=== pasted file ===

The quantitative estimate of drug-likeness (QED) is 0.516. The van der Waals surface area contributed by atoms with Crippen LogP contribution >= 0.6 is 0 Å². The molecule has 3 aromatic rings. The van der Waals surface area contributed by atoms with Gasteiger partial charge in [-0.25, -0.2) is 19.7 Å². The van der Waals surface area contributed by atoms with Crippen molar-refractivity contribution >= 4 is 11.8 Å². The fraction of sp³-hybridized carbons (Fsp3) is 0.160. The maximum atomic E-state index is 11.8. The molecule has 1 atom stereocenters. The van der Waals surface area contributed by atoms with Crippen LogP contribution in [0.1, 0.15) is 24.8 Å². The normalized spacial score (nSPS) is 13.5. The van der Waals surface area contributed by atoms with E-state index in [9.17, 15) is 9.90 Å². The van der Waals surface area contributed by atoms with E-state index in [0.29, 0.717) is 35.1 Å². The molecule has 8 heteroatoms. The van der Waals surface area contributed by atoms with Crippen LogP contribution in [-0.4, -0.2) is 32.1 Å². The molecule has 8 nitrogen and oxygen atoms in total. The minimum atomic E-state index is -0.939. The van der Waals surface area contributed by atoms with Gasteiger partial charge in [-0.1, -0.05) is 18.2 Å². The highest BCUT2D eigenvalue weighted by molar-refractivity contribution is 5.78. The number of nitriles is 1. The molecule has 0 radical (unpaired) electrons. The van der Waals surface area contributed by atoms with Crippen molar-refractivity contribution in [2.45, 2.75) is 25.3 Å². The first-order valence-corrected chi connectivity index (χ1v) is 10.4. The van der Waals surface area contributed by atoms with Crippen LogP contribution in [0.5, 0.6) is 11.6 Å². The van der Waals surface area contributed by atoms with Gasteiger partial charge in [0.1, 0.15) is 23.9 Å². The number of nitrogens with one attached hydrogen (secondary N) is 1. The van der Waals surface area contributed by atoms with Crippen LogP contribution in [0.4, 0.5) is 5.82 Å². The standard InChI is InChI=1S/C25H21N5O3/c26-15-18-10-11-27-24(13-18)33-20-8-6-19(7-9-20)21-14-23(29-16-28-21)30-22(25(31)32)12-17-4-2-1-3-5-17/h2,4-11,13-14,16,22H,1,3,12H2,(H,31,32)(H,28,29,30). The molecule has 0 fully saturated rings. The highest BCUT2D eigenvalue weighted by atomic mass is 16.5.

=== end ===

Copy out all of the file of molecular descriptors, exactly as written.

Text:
The quantitative estimate of drug-likeness (QED) is 0.516. The van der Waals surface area contributed by atoms with Crippen LogP contribution >= 0.6 is 0 Å². The molecule has 3 aromatic rings. The van der Waals surface area contributed by atoms with Gasteiger partial charge in [-0.25, -0.2) is 19.7 Å². The van der Waals surface area contributed by atoms with Crippen molar-refractivity contribution >= 4 is 11.8 Å². The fraction of sp³-hybridized carbons (Fsp3) is 0.160. The maximum atomic E-state index is 11.8. The molecule has 1 atom stereocenters. The van der Waals surface area contributed by atoms with Crippen LogP contribution in [0.1, 0.15) is 24.8 Å². The normalized spacial score (nSPS) is 13.5. The van der Waals surface area contributed by atoms with E-state index in [9.17, 15) is 9.90 Å². The van der Waals surface area contributed by atoms with E-state index in [0.29, 0.717) is 35.1 Å². The molecule has 8 heteroatoms. The van der Waals surface area contributed by atoms with Crippen LogP contribution in [-0.4, -0.2) is 32.1 Å². The molecule has 8 nitrogen and oxygen atoms in total. The minimum atomic E-state index is -0.939. The van der Waals surface area contributed by atoms with Gasteiger partial charge in [-0.1, -0.05) is 18.2 Å². The highest BCUT2D eigenvalue weighted by molar-refractivity contribution is 5.78. The number of nitriles is 1. The molecule has 0 radical (unpaired) electrons. The van der Waals surface area contributed by atoms with Crippen molar-refractivity contribution in [2.45, 2.75) is 25.3 Å². The first-order valence-corrected chi connectivity index (χ1v) is 10.4. The van der Waals surface area contributed by atoms with Crippen LogP contribution in [0.5, 0.6) is 11.6 Å². The van der Waals surface area contributed by atoms with Gasteiger partial charge in [0.1, 0.15) is 23.9 Å². The number of nitrogens with one attached hydrogen (secondary N) is 1. The van der Waals surface area contributed by atoms with Crippen LogP contribution in [0.4, 0.5) is 5.82 Å². The standard InChI is InChI=1S/C25H21N5O3/c26-15-18-10-11-27-24(13-18)33-20-8-6-19(7-9-20)21-14-23(29-16-28-21)30-22(25(31)32)12-17-4-2-1-3-5-17/h2,4-11,13-14,16,22H,1,3,12H2,(H,31,32)(H,28,29,30). The molecule has 0 fully saturated rings. The highest BCUT2D eigenvalue weighted by atomic mass is 16.5.